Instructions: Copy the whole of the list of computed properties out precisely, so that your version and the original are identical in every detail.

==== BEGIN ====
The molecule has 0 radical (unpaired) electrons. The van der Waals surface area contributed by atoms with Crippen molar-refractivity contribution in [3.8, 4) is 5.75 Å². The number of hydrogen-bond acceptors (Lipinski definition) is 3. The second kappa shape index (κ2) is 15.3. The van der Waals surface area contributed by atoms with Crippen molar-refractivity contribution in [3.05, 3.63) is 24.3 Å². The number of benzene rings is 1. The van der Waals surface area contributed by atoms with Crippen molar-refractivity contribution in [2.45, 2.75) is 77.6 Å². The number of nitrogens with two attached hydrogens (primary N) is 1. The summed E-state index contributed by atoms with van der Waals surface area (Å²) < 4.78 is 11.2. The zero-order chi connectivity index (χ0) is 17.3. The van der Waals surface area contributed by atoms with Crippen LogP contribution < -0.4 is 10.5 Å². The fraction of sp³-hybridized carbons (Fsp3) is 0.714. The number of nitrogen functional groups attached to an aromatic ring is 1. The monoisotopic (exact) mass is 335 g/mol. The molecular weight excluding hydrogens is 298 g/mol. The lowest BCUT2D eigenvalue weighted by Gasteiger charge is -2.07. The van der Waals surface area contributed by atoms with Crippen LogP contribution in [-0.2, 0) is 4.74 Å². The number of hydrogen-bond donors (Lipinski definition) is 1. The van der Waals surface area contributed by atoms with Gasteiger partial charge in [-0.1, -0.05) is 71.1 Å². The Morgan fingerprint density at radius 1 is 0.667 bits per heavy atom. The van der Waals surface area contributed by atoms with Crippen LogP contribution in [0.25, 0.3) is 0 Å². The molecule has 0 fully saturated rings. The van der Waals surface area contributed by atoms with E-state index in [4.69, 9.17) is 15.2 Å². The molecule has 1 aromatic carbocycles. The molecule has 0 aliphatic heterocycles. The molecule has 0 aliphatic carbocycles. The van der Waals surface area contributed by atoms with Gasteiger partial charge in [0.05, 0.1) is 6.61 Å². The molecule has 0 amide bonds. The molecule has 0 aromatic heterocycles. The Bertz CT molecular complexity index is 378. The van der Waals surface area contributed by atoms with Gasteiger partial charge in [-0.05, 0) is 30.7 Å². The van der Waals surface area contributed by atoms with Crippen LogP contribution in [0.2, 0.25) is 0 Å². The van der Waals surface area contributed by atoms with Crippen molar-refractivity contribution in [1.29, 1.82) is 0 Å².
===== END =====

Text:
The molecule has 0 radical (unpaired) electrons. The van der Waals surface area contributed by atoms with Crippen molar-refractivity contribution in [3.8, 4) is 5.75 Å². The number of hydrogen-bond acceptors (Lipinski definition) is 3. The second kappa shape index (κ2) is 15.3. The van der Waals surface area contributed by atoms with Crippen molar-refractivity contribution in [3.05, 3.63) is 24.3 Å². The number of benzene rings is 1. The van der Waals surface area contributed by atoms with Crippen molar-refractivity contribution in [2.45, 2.75) is 77.6 Å². The number of nitrogens with two attached hydrogens (primary N) is 1. The summed E-state index contributed by atoms with van der Waals surface area (Å²) < 4.78 is 11.2. The zero-order chi connectivity index (χ0) is 17.3. The van der Waals surface area contributed by atoms with Crippen LogP contribution < -0.4 is 10.5 Å². The fraction of sp³-hybridized carbons (Fsp3) is 0.714. The number of nitrogen functional groups attached to an aromatic ring is 1. The monoisotopic (exact) mass is 335 g/mol. The molecular weight excluding hydrogens is 298 g/mol. The lowest BCUT2D eigenvalue weighted by Gasteiger charge is -2.07. The van der Waals surface area contributed by atoms with Crippen LogP contribution in [-0.2, 0) is 4.74 Å². The number of hydrogen-bond donors (Lipinski definition) is 1. The van der Waals surface area contributed by atoms with Gasteiger partial charge in [-0.1, -0.05) is 71.1 Å². The Morgan fingerprint density at radius 1 is 0.667 bits per heavy atom. The van der Waals surface area contributed by atoms with Crippen LogP contribution in [0.25, 0.3) is 0 Å². The molecule has 0 fully saturated rings. The van der Waals surface area contributed by atoms with E-state index in [4.69, 9.17) is 15.2 Å². The molecule has 1 aromatic carbocycles. The molecule has 0 aliphatic heterocycles. The molecule has 0 aliphatic carbocycles. The van der Waals surface area contributed by atoms with Gasteiger partial charge in [0.05, 0.1) is 6.61 Å². The molecule has 0 amide bonds. The molecule has 0 aromatic heterocycles. The Bertz CT molecular complexity index is 378. The van der Waals surface area contributed by atoms with Gasteiger partial charge in [-0.05, 0) is 30.7 Å². The van der Waals surface area contributed by atoms with Crippen LogP contribution in [0.2, 0.25) is 0 Å². The van der Waals surface area contributed by atoms with Crippen molar-refractivity contribution in [1.29, 1.82) is 0 Å².